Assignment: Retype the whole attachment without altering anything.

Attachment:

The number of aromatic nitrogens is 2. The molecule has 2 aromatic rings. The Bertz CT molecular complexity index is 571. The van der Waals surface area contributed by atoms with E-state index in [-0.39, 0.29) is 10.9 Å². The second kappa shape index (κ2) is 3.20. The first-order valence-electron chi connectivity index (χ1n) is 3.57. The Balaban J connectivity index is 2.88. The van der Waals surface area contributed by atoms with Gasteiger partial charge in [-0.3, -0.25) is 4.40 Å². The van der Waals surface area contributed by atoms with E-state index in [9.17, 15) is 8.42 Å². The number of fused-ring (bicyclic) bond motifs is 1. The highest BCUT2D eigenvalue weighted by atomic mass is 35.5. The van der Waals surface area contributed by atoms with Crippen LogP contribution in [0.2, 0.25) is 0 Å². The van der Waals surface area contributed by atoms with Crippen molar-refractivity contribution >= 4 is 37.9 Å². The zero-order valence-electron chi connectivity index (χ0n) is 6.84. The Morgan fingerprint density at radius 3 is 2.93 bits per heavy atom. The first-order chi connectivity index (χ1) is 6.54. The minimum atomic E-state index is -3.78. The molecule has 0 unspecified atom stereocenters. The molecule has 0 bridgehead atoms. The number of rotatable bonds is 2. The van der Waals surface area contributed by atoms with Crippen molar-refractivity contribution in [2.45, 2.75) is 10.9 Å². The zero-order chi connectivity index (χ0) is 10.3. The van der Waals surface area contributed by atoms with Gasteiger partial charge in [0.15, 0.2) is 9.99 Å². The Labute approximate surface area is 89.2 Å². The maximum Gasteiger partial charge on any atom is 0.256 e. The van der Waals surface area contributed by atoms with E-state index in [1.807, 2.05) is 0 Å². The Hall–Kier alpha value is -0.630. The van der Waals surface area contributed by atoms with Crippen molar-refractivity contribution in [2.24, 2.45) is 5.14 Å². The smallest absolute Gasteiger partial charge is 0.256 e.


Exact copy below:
The number of aromatic nitrogens is 2. The molecule has 2 aromatic rings. The Bertz CT molecular complexity index is 571. The van der Waals surface area contributed by atoms with E-state index in [-0.39, 0.29) is 10.9 Å². The second kappa shape index (κ2) is 3.20. The first-order valence-electron chi connectivity index (χ1n) is 3.57. The Balaban J connectivity index is 2.88. The van der Waals surface area contributed by atoms with Gasteiger partial charge in [-0.3, -0.25) is 4.40 Å². The van der Waals surface area contributed by atoms with E-state index in [9.17, 15) is 8.42 Å². The number of fused-ring (bicyclic) bond motifs is 1. The highest BCUT2D eigenvalue weighted by atomic mass is 35.5. The van der Waals surface area contributed by atoms with Crippen LogP contribution in [0.2, 0.25) is 0 Å². The van der Waals surface area contributed by atoms with Crippen molar-refractivity contribution >= 4 is 37.9 Å². The zero-order valence-electron chi connectivity index (χ0n) is 6.84. The Morgan fingerprint density at radius 3 is 2.93 bits per heavy atom. The first-order chi connectivity index (χ1) is 6.54. The minimum atomic E-state index is -3.78. The molecule has 0 unspecified atom stereocenters. The molecule has 0 bridgehead atoms. The number of rotatable bonds is 2. The van der Waals surface area contributed by atoms with Crippen molar-refractivity contribution in [2.45, 2.75) is 10.9 Å². The zero-order chi connectivity index (χ0) is 10.3. The van der Waals surface area contributed by atoms with Gasteiger partial charge in [0.15, 0.2) is 9.99 Å². The Labute approximate surface area is 89.2 Å². The maximum Gasteiger partial charge on any atom is 0.256 e. The van der Waals surface area contributed by atoms with E-state index in [1.807, 2.05) is 0 Å². The Hall–Kier alpha value is -0.630. The van der Waals surface area contributed by atoms with Crippen molar-refractivity contribution in [2.24, 2.45) is 5.14 Å². The smallest absolute Gasteiger partial charge is 0.256 e.